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August 30, 2019 from 3pm to 6pm
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Flat Rock history via a road

Travelling back in time on a Flat Rock roadby Rob Neufeld             If you walk the one mile length of North Highland Lake Road in Flat Rock, you step nearly 200 years into the past.            At the east end, the 21st century reigns.  Fronting six-lane Spartanburg Highway, a super-Ingles sits above a bog; and a CVS store faces an Octopus Garden smoke shop, a chiropractor, a cell phone provider, and a six-lane avenue to I-26 a mile away .            Neither Ingles nor CVS carries the big…See More
Apr 8

Carden’s Kephart highlights playwright scene

by Rob Neufeld

Also see Casey Blake feature on Gary Carden in AC-T


            Why don’t playwrights get bigger billing in our region’s literature?

            Gary Carden has been doing landmark work in Jackson County for many years; and Andrew Gall, producer of Carden’s new play, “Outlander,” at Parkway Playhouse in Burnsville, nourishes local playwrights with premiere productions.

            “Outlander” runs Jun 2 – 16.


Big chops


            If you were to develop a larger case for the recognition of Western North Carolina drama,

you might mention Paul Green, Thomas Wolfe, the Carolina Playmakers, Olive Tilford Dargan, Hubert Hayes, John Ehle, Romulus Linney, oral history productions, and the current avant-garde scene.

            For page and screen permanence, Carden puts his plays into books and DVDs.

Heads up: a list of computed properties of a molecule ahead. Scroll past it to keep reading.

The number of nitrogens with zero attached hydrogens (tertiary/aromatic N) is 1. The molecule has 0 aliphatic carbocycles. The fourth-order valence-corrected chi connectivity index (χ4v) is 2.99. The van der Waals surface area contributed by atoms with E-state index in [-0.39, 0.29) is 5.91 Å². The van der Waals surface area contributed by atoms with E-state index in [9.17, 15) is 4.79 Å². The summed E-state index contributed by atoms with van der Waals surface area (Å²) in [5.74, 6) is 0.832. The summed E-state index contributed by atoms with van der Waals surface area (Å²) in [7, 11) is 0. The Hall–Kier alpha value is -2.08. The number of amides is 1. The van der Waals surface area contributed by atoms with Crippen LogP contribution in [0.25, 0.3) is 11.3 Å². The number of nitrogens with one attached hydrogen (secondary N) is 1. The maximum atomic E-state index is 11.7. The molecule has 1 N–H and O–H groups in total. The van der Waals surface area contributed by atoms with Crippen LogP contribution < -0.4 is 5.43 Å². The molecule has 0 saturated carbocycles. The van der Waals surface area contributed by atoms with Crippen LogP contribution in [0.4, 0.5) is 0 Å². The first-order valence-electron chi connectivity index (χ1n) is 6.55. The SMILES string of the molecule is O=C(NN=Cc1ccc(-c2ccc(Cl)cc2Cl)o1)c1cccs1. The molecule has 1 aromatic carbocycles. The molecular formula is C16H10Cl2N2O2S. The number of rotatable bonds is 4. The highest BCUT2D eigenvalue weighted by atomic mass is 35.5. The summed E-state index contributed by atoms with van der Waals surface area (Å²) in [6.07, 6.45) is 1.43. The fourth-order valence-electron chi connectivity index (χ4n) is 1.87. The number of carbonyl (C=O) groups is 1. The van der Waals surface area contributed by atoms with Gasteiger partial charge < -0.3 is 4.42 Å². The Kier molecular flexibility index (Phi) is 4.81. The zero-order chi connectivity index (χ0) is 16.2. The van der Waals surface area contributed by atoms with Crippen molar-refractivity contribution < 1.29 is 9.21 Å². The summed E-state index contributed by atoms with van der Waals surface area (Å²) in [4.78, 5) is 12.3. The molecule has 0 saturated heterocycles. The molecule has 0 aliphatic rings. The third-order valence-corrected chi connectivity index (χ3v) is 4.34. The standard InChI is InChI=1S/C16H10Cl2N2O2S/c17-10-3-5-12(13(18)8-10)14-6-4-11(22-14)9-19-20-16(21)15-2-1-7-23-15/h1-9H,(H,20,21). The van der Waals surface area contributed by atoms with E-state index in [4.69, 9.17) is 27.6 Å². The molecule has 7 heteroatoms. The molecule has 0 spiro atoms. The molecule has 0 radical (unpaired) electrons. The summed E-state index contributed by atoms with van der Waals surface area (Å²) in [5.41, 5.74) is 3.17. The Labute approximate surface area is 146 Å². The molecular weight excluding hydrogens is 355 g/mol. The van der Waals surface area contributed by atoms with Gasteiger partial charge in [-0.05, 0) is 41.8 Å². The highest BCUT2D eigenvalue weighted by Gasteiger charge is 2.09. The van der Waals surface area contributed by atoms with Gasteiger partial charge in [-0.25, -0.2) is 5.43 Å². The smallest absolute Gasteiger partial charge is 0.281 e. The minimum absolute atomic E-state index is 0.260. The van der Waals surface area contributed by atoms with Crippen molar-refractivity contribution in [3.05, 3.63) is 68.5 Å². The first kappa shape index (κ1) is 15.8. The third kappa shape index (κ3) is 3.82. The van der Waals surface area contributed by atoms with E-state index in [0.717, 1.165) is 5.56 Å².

See his book, “The Raindrop Waltz and Other Plays” (2001); and his DVDs, “The Prince of Dark Corners” (starring Milton Higgins, 2007); and “Nance Dude” (starring Elizabeth Westall, 2009).

            “Outlander” will be in book form soon, containing the allure that starts with the first words: “Them dogs, they belong to Bill Cope.”

            The speaker is rugged, banjo-playing mountaineer Granville Calhoun, standing atop a ridge in Swain County, introducing the story to come—about that odd person, Horace Kephart, the librarian, who’d fled St. Louis to dive into what he’d dub “the back of beyond” in his best-seller, “Our Southern Highlanders.”


Out’s in


            “Outlander” presents a community drama that shifts between narrations and vignettes in a distinctive Carden way.  The form allows for a lot of local lingo and knowledge; and shows how Kephart progresses from fool to decent guy to force of history in the 1920s and 30s.

            The life and work of Kephart is a controversial subject.  Some revere him.  He wrote great books and spearheaded the National Park Movement.  Others expose his bias.  Everyone has to figure out what they think about his personal demons.

            Carden’s evolutionary view of Kephart nonetheless stamps the flawed genius as an embarrassing interloper.

            “What kind of crap have ye got this year, Paint?” Calhoun asks a neighbor farmer within Kephart’s hearing.

            “Not much, iffen the truth be told,” Paint answers.  “Them triflin’ boys o mine done took off fer fereign parts to work in one of them mills, so there’s jest me ‘n the old wormen to work the bottom.”